The provincial government introduced changes to the Freedom of Information Act on Monday that will make it more difficult for the public, the media and the auditor general to get access to government documents.
Why the big deal, you may ask?
If any people in this country should know how too much secrecy can impact the lives of every person in province it should be Newfoundlanders and Labradorians.
It’s not that many years ago that probing by then auditor general John Noseworthy uncovered the distasteful — and often illegal — spending habits of politicians of all parties.
Taxpayer money was squandered on everything from fine wine to lotto tickets and some of those same sticky-fingered MHAs ended up going to jail for their misdeeds, only because they were nabbed by Noseworthy pouring over documents.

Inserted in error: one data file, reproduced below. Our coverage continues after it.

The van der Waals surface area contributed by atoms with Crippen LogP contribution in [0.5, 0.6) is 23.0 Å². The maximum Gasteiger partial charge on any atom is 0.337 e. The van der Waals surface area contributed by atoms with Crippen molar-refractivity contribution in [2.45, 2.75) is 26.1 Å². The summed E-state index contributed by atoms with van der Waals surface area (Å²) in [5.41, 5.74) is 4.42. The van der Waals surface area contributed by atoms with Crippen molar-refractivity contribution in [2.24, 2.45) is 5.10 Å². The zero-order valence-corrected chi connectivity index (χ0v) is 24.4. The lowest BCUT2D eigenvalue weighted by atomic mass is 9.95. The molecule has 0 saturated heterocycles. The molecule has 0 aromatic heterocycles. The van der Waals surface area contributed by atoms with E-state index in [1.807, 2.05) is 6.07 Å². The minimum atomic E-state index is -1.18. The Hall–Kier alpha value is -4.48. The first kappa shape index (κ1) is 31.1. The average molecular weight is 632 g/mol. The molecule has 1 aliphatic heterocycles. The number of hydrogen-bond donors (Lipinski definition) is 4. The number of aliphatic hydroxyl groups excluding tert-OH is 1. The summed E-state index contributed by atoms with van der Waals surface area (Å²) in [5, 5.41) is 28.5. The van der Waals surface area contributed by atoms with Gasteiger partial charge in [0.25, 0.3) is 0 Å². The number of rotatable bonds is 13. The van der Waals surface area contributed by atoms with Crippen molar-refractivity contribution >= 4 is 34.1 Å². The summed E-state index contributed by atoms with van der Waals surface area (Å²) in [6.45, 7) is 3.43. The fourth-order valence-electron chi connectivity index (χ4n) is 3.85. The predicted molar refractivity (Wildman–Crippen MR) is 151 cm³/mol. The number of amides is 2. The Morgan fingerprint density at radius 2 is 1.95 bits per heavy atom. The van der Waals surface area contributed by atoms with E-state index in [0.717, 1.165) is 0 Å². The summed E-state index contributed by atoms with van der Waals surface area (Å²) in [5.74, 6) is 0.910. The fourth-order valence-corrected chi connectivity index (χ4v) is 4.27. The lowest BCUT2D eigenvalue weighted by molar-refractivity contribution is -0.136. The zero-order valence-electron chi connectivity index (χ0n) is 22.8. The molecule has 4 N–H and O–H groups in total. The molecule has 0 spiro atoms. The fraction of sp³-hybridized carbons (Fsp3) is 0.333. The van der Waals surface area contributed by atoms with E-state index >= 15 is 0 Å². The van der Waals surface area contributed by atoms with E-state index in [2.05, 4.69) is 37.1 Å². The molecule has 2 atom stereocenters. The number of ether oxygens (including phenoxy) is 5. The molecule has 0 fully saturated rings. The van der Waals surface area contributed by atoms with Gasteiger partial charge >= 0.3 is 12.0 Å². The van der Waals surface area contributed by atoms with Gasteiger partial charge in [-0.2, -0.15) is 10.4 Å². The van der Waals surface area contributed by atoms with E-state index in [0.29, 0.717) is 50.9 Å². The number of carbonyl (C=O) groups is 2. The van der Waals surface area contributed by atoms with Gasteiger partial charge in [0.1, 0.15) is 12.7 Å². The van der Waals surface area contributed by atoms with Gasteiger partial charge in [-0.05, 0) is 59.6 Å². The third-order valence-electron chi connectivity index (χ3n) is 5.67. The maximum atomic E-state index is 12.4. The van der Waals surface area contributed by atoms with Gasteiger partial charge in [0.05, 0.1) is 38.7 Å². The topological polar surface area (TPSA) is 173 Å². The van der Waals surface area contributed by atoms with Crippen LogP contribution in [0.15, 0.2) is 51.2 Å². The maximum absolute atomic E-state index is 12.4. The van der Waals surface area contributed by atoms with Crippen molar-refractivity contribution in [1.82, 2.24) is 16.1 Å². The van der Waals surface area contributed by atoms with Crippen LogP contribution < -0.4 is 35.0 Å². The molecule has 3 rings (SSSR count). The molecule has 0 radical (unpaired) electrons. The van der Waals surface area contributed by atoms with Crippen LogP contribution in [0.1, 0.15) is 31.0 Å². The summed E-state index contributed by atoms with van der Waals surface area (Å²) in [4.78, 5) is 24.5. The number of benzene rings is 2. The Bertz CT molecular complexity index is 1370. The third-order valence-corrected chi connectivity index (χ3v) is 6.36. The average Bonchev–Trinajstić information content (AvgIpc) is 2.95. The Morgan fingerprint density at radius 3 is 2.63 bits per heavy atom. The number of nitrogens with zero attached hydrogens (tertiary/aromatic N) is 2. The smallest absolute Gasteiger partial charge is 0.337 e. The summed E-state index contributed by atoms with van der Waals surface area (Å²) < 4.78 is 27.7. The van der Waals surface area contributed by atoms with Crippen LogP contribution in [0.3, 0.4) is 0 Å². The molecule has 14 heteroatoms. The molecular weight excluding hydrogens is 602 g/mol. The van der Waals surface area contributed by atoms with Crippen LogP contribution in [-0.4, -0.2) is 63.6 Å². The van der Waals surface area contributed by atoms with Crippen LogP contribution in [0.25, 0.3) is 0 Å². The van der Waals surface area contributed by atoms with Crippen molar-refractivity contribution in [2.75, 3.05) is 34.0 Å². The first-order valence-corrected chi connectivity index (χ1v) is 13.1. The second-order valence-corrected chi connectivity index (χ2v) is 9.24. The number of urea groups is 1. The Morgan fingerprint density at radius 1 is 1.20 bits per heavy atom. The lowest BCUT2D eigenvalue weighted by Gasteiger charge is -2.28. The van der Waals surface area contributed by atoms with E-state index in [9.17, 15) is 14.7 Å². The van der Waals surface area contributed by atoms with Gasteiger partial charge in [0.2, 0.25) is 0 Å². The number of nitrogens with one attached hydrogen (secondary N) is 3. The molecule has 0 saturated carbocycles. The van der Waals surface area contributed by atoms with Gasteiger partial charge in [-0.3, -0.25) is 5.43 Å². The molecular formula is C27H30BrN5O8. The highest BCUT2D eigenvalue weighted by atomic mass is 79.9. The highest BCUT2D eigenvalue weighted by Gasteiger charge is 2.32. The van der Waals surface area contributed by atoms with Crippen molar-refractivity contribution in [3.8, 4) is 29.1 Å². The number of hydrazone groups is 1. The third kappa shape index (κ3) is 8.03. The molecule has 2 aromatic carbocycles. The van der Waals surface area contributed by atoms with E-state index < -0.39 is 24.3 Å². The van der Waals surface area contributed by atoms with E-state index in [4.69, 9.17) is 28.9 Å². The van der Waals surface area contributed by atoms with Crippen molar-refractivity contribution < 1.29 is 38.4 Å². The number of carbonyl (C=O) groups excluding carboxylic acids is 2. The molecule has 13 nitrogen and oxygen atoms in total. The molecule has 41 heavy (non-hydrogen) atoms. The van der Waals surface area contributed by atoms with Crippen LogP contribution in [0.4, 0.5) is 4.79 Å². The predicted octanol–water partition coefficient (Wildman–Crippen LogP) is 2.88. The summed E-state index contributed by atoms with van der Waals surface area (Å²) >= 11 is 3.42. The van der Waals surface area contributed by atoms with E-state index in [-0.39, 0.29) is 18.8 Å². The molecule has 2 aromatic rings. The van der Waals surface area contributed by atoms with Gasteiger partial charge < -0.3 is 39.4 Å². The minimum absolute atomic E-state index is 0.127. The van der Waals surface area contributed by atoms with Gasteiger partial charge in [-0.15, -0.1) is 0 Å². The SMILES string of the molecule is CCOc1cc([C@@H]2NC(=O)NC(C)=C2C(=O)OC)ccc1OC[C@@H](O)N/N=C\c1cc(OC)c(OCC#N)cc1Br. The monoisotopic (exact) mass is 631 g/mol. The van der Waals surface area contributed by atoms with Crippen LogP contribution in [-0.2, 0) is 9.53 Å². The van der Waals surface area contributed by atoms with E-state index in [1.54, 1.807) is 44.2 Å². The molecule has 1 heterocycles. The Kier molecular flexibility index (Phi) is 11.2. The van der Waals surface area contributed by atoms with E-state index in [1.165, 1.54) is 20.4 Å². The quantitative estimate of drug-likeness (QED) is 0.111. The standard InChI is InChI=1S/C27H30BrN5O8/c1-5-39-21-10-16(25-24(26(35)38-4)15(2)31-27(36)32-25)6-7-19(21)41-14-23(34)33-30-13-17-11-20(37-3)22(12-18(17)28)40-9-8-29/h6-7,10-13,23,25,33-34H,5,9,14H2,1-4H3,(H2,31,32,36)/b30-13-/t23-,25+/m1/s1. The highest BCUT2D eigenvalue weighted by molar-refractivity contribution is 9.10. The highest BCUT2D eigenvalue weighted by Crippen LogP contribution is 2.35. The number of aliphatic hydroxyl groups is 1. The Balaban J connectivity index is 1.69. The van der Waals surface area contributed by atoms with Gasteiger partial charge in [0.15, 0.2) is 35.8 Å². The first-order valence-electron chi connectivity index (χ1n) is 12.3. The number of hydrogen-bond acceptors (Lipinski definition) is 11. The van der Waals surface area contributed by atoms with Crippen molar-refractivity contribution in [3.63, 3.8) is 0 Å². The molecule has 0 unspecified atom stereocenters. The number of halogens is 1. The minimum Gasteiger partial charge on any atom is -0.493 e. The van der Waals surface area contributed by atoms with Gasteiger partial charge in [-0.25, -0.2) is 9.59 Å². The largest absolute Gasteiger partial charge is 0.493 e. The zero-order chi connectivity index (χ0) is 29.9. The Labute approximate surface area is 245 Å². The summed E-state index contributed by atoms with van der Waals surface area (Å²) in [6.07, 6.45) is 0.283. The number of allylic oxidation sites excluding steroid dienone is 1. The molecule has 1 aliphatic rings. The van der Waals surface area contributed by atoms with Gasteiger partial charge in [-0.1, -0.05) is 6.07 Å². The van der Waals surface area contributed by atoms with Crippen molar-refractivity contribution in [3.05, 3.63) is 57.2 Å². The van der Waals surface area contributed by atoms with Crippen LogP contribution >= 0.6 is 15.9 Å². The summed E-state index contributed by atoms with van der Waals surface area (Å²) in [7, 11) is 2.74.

Truth is, someone has to be looking over the shoulder of governments or they tend to reach a point in their tenures where they think they are entitled to run things any way they want.
They spend taxpayer money like it belongs to them and there is plenty to spend these days in this oil rich province with billions of dollars coming and going.
Opposition politicians forced the House of Assembly to stay open all night fighting the passage of Bill 29, but their battle was a lost cause from the start.
The PCs have enough power to pass the bill and it will eventually become law. It will also be a black mark against this government and its predecessor which promoted how open and above board they are and were.
This is all about preventing embarrassing details about the ruling party’s blunders from becoming public.
There is no other reason for putting a cloak of silence over government operations and keeping the opposition and public at bay.
It’s a sad day for democracy and a giant step backward for openness in government.
Kathy Dunderdale and every single one of her underlings should be ashamed.